Your donation will support the student journalists of Iowa City High School. Your contribution will allow us to attend conferences, purchase equipment and cover our annual website hosting costs.
Behind the Mask: Mental Health
Explore the truth behind anxiety and depressive disorders
April 28, 2017
The Truth About Anxiety
What makes you anxious? An upcoming math test? A job interview? Asking someone to prom? These feelings usually last anywhere from a few hours to a couple of days. But how would you cope if you felt this way all the time and didn’t know why?
Amanda Aaberg was diagnosed with clinical depression in 2015. She was used to having panic attacks, but this prolonged dysphoria was a new experience for her.
“Back in November, my anxiety started getting really bad for no reason. I got to the point where I had to go to the emergency room about four times before they decided to admit me,” Aaberg said.
But the hospital visits did nothing to calm her down.
“I was just freaking out the entire time,” Aaberg said. “They took away almost everything I used to help myself calm down. I couldn’t watch my favorite YouTubers or shows that usually help calm me down when I feel this way. The only remedies I had left were pacing and drinking ice cold water.”
When she was released, there was only added stress in her life. It was the week of her school play, and Aaberg was a vital member of the crew, making and adjusting costumes for the actors.
“I forced myself to go to the shows, but after that, I stayed home for two months because I could not get myself to go to school. I just felt so bad all of the time,” Aaberg said.
It was not until she was threatened with being kicked out of school and choir that Aaberg finally mustered enough courage to return to school.
“I went back and that was hard. The most difficult thing to do was the choir concert. My freshman year it was fine, but for some reason, ever since my sophomore year it has been increasingly difficult to do concerts. I managed to get through that concert, but it was horrible,” Aaberg said.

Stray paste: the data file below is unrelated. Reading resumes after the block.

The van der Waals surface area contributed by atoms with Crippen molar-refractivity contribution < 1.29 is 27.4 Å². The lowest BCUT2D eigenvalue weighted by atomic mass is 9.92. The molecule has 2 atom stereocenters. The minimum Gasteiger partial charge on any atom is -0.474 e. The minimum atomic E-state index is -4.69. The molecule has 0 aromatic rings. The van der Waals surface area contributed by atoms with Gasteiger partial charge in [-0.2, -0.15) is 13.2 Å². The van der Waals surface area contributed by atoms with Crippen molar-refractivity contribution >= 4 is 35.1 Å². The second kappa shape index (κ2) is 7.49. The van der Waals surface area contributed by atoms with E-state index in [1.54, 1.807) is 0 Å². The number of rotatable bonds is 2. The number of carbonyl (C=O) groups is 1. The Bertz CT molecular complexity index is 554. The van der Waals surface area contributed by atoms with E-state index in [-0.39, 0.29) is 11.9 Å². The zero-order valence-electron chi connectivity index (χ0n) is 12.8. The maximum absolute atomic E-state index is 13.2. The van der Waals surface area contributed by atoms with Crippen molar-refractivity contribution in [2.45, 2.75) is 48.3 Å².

The sudden increase in anxiety and depression was a big shock.
“It confused everybody because we didn’t know what had triggered my anxiety. We think it may have been the medication I had been taking – which was supposed to help. I remember going to one doctor who wasn’t listening to anything I said and did. She just kept saying, ‘keep taking the medication, it will work. Just keep taking it,’ but it only made me feel worse,” Aaberg said. “Right now I’m not taking any medication and I’m doing better.”
Aaberg still doesn’t always know what triggers her anxiety or depression.
“If I don’t feel normal, I just go crazy. And it could be any little thing, it’s not just one cause,” Aaberg said.
The most important thing she wants people to know is how to interact and talk to someone with anxiety or clinical depression.
“It’s different for everybody. You might know someone else that has it so you think their remedies are going to work for everyone but that’s not how it works. It’s different for every single person. Just because you may think you know about anxiety and depression, you really don’t. You can’t tell someone, ‘stop freaking out!’ that’s not how it works at all,” Aaberg said.